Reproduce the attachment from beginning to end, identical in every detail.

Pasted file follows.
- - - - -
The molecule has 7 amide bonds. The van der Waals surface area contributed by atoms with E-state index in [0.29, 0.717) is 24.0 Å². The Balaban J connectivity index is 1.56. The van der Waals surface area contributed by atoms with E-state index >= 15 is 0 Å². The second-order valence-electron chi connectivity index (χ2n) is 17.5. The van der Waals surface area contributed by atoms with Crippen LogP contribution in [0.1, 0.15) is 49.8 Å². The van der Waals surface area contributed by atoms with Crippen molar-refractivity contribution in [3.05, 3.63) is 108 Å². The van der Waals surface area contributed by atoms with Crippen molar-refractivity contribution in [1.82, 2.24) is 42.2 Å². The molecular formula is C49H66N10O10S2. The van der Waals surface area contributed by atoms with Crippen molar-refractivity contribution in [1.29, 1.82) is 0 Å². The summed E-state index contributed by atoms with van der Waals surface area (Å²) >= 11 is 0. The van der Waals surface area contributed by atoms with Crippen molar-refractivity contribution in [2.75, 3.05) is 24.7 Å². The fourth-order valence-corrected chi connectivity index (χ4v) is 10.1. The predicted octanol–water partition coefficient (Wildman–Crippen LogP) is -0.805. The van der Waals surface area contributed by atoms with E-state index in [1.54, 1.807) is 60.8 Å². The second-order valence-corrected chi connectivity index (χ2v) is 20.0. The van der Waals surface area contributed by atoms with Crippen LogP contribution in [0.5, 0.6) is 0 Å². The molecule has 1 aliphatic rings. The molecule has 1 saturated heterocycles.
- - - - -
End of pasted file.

The molecule has 7 amide bonds. The van der Waals surface area contributed by atoms with E-state index in [0.29, 0.717) is 24.0 Å². The Balaban J connectivity index is 1.56. The van der Waals surface area contributed by atoms with E-state index >= 15 is 0 Å². The second-order valence-electron chi connectivity index (χ2n) is 17.5. The van der Waals surface area contributed by atoms with Crippen LogP contribution in [0.1, 0.15) is 49.8 Å². The van der Waals surface area contributed by atoms with Crippen molar-refractivity contribution in [3.05, 3.63) is 108 Å². The van der Waals surface area contributed by atoms with Crippen molar-refractivity contribution in [1.82, 2.24) is 42.2 Å². The molecular formula is C49H66N10O10S2. The van der Waals surface area contributed by atoms with Crippen molar-refractivity contribution in [1.29, 1.82) is 0 Å². The summed E-state index contributed by atoms with van der Waals surface area (Å²) >= 11 is 0. The van der Waals surface area contributed by atoms with Crippen molar-refractivity contribution in [2.75, 3.05) is 24.7 Å². The fourth-order valence-corrected chi connectivity index (χ4v) is 10.1. The predicted octanol–water partition coefficient (Wildman–Crippen LogP) is -0.805. The van der Waals surface area contributed by atoms with E-state index in [1.54, 1.807) is 60.8 Å². The second-order valence-corrected chi connectivity index (χ2v) is 20.0. The van der Waals surface area contributed by atoms with Crippen LogP contribution in [0.5, 0.6) is 0 Å². The molecule has 1 aliphatic rings. The molecule has 1 saturated heterocycles.